You can see in grainy, shaky images of a number of police officers in their blue uniforms, marching, and the stick pull. You see, a group of four officers, pulling a Black carry away, to him. And you can see the protesters, the aufklauben stones and in the direction of the police spin, you will see the proud men who play their Reggae-plates, the meters high, the sound system on the road. They originate from the seventies and eighties, these recordings, which let you immediately to the protests, which are just flame to all corners of the world, think. Were shot the recordings at the London Notting Hill Carnival, a celebration of living in the black Community. Assembled into a video installation together with the images of the British artist Isaac Julien has. In the context of a retrospective of the Caribbean artist Frank Walter, the Installation is currently, and until 15. To see November in the Frankfurt Museum for Modern art (MMK).
editor in the Rhein-Main-Zeitung.F. A. Z.
never before has there been such a world-wide Protest against the exclusion of Black like after the brutal murder of the African-American George Floyd. "I can't breathe", "I can't breathe", had called the man again and again, but the policeman who had arrested him, did not cease to press his knee on Floyd's neck until it died. The anger and the outrage about it are great, and millions of people demonstrate against police violence and racism, the topic is omnipresent and not a new one. Not even in the art: the racist mind plays patterns, but also the employment with the movements, the brace, however, long been an important role.
Hardly hidden, activist character
What causes racism, slavery and colonialism continue to work, which is described in the MMK exhibition in a number of recent works of art. Actually, the Work is to establish a connection between the previously little-known, sprawling plant in 2009, the late artist Frank Walter, and the present, now you look like a comment to the protests of "Black Lives Matter" movement. This also has to do with your barely hidden, activist character. The exhibited artists want to interfere, it is obvious.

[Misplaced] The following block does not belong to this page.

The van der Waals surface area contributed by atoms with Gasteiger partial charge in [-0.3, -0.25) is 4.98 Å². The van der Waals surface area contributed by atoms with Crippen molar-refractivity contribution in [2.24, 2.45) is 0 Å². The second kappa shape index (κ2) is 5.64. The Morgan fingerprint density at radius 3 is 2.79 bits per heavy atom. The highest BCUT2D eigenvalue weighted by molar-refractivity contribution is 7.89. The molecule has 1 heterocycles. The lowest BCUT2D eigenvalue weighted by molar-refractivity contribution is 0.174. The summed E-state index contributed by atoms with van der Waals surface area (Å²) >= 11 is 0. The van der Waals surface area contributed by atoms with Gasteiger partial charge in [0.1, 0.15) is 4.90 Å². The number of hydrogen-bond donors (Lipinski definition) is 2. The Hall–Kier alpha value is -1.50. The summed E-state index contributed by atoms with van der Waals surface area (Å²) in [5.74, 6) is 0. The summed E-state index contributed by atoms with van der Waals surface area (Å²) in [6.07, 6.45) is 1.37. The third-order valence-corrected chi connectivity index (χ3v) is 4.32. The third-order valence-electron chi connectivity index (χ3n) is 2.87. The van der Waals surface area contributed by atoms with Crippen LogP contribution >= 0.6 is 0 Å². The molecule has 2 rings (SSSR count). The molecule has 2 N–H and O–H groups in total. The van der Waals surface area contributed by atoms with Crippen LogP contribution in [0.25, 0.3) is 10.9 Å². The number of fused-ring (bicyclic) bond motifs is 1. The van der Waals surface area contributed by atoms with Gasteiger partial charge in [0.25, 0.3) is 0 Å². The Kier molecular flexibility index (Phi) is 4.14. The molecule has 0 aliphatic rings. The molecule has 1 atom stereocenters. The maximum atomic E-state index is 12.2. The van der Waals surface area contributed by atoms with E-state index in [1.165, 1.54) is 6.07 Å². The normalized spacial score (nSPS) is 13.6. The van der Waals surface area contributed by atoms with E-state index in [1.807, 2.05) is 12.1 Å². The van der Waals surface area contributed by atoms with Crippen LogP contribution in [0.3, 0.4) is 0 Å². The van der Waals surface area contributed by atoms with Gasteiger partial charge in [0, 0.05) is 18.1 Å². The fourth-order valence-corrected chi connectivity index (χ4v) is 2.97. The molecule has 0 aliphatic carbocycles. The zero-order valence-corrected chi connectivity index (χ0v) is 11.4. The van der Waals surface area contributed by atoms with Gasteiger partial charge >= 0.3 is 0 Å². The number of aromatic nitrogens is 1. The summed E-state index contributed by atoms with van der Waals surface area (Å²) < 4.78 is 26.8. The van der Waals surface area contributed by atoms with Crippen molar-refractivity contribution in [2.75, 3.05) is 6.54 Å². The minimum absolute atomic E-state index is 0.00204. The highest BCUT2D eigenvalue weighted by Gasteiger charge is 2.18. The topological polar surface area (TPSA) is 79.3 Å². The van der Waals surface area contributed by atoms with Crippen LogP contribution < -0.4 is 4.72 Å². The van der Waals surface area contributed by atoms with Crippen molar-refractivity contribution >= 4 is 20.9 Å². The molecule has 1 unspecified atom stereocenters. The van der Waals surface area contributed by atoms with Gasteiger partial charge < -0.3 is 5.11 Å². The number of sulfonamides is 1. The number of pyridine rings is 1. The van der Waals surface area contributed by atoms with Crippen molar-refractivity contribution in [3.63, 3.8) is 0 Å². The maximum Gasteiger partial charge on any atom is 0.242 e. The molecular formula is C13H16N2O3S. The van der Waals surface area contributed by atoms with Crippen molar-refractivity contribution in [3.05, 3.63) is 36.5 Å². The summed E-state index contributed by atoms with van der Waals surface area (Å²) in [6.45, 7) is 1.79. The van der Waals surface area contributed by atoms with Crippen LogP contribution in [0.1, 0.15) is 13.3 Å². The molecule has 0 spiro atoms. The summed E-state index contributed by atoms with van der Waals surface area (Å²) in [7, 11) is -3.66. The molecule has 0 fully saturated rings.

From the British artist, author and film Director John Akomfrah, one of the founders of the left with the Black Audio Film Collective, will be shown in a video installation on three adjacent placed canvases from the life of the black Intellectual, Stuart Hall, one of the pioneers of Cultural Studies, told. Hall, who grew up in Jamaica before he came as a Student to the UK, was one of the First who has pointed out that power can develop the culture, when it comes to changing companies. Akomfrah in his tribute to Hall Jazz shows clips of television appearances, Halls and mixed the images of demonstrations with dreary urban landscapes in decay.
prompted a Lot of anise saves cher, but no less insistently, the video work "Free, White and 21" of the American artist Howardena Pindell, born in 1980, is. In it, she reported, the face of starr directed in the camera of racist hostility, humiliation and in Kindergarten and school, of how it is, as the only Black at a wedding is not asked to dance or to become due to the skin color is not invited to a job interview. White makeup, with a phosphorus blond wig on his head, plays with Pindell your not black Against the same: you should not be so ungrateful, not so whining, tells you in this role. Thus, it embodies an attitude, about the many Black suits again now: that people who do not share the skin color, my, your Worries would be to exaggerate. So bad it will not be with the racism, Yes, probably not: Such teachings do not want to listen.
On the other side of the river main, in the Museum of Applied art, is currently running and still to 1. November, the exhibition "Life doesn't frighten me". It is the fashion of the Japanese designer Rei Kawakubo, the revolutionized with her Label Comme des Garçons, the fashion world. However, because of the colorful, sloping, voluminous dresses, which are exhibited in the Show come from the collection of the black, Cologne based fashion blogger Michelle Elie, has also be the exhibition statement about how Black people in the present – or overlooked – seen. It starts with the mannequins, where the pieces from Elie's collection of slopes, which are all black. Elie and the curator Mahret Ifeoma Kupka have made a conscious decision to want to show that black people operating both in the cultural as well as in the world of fashion is still under-represented.Updated Date: 30 June 2020, 12:20